This information is important when counseling women about c-sections as well as part of our discussion about the high c-section rate. If you have an infection or an abruption as an indication for your c-section, the serious complication rate of 11.7% for an emergency c-section may actually be low, because the outcome for both you and your baby could be much worse without intervention. However, for the woman requesting a c-section because she is afraid of labor, discussing these complications is important part of discussing the real risks of both vaginal delivery and c-section.

I had an indicated c-section for chorioamnionitis at 26 weeks. Less than 24 hours later I was septic. If I had waited and done a trial of labor, my boys would most likely have done far worse as the infection in my blood stream would have reached them. For me, the risk of a serious complication was a fair trade off (if I had been in that study, I would have been in the serious complication rate as I was septic post delivery). But to do everything for my boys was my only option. When a c-section is needed, it is needed.

The c-section conversation is emotionally charged for many, many reasons. And all are valid. However, these kinds of studies help us really know what we are talking about when we are discussing risk, and are invaluable in counseling patients as well as an important contributor in the discussion about our c-section rate in the United States.

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  1. Great post.
    The only thing I would add however is that a large proportion of the planned cesareans in this study will be surgeries for medical or obstetrical reasons, which also have inherently higher risks than a planned cesarean at 39+ weeks’ in a healthy pregnancy.
    Also, women can only ‘plan’ a vaginal birth, and therefore although a healthy, spontaneous vaginal delivery birth outcome may be desirable, women should still be informed (as I’m sure you agree) of the potential risks associated with assisted vaginal delivery and/or an emergency cesarean.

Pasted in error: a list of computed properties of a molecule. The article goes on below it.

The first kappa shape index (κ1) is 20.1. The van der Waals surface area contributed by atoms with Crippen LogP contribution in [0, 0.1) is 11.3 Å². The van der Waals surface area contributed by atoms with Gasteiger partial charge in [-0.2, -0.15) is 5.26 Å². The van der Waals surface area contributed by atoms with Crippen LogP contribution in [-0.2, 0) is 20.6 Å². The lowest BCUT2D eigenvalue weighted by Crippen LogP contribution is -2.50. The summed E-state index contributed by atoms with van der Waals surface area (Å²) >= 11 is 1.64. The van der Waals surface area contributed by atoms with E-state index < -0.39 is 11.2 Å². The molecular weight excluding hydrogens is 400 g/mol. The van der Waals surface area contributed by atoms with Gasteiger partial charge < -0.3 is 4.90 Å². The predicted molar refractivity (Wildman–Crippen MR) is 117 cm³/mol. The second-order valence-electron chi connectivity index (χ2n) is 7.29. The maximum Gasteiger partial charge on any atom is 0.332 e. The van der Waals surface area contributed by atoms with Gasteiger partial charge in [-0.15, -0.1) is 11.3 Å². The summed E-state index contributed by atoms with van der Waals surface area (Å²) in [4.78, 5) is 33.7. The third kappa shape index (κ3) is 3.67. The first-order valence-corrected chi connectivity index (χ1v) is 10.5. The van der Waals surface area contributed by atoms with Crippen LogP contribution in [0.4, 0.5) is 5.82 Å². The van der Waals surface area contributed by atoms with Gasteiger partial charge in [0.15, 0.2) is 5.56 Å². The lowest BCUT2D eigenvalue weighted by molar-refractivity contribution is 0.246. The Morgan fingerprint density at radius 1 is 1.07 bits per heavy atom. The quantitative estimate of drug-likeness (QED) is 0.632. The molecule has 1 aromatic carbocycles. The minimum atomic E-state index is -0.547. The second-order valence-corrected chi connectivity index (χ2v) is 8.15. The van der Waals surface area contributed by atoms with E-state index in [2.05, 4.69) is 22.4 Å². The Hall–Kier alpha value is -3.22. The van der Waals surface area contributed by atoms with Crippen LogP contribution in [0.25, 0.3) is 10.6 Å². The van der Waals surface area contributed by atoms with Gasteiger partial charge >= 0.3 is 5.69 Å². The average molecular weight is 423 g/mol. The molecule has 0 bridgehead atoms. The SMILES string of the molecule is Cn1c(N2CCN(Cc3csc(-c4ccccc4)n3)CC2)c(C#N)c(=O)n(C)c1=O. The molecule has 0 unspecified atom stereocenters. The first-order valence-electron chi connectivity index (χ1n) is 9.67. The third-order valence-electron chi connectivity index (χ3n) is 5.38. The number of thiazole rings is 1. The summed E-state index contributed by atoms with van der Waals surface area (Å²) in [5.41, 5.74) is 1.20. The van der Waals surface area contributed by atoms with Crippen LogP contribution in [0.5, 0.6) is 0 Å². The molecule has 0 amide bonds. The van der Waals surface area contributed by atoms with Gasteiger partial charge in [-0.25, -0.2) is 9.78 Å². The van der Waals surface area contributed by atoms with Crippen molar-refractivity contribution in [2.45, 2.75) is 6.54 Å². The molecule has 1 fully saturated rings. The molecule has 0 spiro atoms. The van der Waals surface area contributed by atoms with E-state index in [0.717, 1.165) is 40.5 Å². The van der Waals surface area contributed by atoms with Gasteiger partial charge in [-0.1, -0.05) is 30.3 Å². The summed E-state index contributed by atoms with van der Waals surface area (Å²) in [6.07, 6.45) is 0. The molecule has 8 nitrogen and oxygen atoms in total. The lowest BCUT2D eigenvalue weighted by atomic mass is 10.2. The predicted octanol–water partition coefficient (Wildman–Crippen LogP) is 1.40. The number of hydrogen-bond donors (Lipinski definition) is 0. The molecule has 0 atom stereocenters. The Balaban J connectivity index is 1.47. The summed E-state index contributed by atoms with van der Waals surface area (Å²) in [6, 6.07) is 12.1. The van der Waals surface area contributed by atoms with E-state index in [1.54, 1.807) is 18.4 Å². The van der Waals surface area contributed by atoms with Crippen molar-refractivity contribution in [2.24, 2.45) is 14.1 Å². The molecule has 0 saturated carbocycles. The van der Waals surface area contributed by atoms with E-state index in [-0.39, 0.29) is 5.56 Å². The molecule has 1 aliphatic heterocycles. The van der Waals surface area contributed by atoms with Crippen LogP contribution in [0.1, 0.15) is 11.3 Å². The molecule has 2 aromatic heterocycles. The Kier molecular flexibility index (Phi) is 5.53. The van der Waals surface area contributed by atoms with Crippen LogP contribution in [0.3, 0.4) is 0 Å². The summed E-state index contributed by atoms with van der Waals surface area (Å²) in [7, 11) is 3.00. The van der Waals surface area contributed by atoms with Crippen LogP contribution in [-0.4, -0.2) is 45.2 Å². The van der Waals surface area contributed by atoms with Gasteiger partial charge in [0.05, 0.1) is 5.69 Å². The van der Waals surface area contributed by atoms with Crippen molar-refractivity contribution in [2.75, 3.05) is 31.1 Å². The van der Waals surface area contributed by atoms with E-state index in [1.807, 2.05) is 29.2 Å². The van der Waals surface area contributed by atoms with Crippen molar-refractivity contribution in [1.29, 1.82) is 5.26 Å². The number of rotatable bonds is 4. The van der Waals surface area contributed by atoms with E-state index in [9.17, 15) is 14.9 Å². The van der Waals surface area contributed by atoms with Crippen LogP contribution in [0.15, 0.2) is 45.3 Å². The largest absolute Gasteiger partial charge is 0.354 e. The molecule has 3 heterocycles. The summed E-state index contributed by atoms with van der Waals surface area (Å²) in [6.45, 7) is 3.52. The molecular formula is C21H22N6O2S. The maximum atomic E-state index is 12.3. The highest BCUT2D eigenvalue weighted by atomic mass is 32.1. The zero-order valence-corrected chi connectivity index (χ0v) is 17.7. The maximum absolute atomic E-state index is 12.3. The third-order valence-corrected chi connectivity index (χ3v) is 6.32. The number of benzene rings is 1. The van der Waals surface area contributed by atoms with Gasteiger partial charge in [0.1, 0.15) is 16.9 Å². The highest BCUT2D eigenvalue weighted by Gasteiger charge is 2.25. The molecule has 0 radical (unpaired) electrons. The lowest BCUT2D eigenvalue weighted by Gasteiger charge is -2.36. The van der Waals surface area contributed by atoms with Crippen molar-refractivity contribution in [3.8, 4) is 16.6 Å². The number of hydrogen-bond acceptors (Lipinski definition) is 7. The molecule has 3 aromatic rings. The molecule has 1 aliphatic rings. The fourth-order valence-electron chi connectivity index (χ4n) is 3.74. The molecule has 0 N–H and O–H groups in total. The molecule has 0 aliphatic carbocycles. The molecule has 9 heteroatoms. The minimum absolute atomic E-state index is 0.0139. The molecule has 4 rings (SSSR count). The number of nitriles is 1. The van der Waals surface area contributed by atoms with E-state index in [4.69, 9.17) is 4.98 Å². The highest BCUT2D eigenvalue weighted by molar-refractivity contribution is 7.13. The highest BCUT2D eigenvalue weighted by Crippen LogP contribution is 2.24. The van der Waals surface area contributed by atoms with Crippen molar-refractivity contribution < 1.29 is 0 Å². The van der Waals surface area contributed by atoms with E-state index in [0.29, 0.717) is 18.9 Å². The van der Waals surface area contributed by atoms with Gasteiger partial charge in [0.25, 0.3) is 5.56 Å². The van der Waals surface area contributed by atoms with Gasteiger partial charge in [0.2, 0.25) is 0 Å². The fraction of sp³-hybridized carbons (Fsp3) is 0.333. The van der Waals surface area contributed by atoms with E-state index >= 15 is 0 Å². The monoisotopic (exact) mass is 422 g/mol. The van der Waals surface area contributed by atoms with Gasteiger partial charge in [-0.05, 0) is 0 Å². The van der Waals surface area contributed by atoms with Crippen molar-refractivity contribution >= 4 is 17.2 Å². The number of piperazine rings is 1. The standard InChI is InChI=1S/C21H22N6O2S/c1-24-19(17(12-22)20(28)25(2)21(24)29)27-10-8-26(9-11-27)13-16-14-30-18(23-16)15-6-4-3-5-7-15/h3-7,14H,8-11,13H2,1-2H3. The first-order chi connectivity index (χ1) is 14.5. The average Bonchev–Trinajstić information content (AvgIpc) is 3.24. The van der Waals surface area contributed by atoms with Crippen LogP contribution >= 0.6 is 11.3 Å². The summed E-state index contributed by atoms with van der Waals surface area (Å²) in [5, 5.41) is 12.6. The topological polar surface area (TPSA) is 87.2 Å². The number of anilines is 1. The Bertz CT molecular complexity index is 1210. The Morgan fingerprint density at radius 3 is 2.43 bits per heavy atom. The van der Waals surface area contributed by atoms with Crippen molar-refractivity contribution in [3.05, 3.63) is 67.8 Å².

When all outcomes of each birth plan type (cesarean versus vaginal) are compared, the truth (albeit an uncomfortable truth for some) is that a planned cesarean compares very favourably with Mother Nature’s route.

    1. Actually, a planned c-section in this study has a 7% risk of serious complications, far higher than a spontaneous vaginal delivery. That is well supported my a multitude of excellent data.

      1. Jen,

        Further to your valid response to ‘’, may i add a useful reference to a Danish study published 2012.

        Full Study: Holm C, Langhoff-Roos J, Petersen KB, Norgaard A, Diness BR. Severe postpartum haemorrhage and mode of delivery: a retrospective cohort study. BJOG 2012; DOI: 10.1111/j.1471-0528.2011.03267.x.

        Professor Philip Steer, Editor of BJOG added:

        “This study looks at intended mode of delivery rather than actual delivery. This is important because emergency caesarean sections need to be seen as a complication of intended vaginal birth, rather than being included in the same group as elective caesareans.